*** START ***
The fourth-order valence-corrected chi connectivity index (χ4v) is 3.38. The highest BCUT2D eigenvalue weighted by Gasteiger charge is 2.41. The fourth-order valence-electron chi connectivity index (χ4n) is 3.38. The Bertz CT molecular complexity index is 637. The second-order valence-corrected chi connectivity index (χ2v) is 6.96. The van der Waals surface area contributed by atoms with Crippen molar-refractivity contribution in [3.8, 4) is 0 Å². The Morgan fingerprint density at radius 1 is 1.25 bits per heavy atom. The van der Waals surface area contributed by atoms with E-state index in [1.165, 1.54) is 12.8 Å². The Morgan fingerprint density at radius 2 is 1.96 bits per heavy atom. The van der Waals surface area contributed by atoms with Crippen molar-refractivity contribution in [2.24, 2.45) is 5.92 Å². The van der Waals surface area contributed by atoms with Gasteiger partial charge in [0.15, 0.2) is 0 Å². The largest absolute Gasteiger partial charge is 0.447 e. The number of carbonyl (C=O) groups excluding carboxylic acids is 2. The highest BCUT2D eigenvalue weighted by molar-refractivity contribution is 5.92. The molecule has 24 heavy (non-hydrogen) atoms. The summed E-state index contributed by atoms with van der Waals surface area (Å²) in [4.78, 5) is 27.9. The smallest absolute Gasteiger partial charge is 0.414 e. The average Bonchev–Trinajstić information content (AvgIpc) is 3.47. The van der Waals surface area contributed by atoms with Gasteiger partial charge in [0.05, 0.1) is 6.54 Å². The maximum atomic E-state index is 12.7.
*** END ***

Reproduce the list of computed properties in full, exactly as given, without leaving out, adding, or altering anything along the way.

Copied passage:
The fourth-order valence-corrected chi connectivity index (χ4v) is 3.38. The highest BCUT2D eigenvalue weighted by Gasteiger charge is 2.41. The fourth-order valence-electron chi connectivity index (χ4n) is 3.38. The Bertz CT molecular complexity index is 637. The second-order valence-corrected chi connectivity index (χ2v) is 6.96. The van der Waals surface area contributed by atoms with Crippen molar-refractivity contribution in [3.8, 4) is 0 Å². The Morgan fingerprint density at radius 1 is 1.25 bits per heavy atom. The van der Waals surface area contributed by atoms with E-state index in [1.165, 1.54) is 12.8 Å². The Morgan fingerprint density at radius 2 is 1.96 bits per heavy atom. The van der Waals surface area contributed by atoms with Crippen molar-refractivity contribution in [2.24, 2.45) is 5.92 Å². The van der Waals surface area contributed by atoms with Gasteiger partial charge in [0.15, 0.2) is 0 Å². The largest absolute Gasteiger partial charge is 0.447 e. The number of carbonyl (C=O) groups excluding carboxylic acids is 2. The highest BCUT2D eigenvalue weighted by molar-refractivity contribution is 5.92. The molecule has 24 heavy (non-hydrogen) atoms. The summed E-state index contributed by atoms with van der Waals surface area (Å²) in [4.78, 5) is 27.9. The smallest absolute Gasteiger partial charge is 0.414 e. The average Bonchev–Trinajstić information content (AvgIpc) is 3.47. The van der Waals surface area contributed by atoms with Gasteiger partial charge in [0.05, 0.1) is 6.54 Å². The maximum atomic E-state index is 12.7.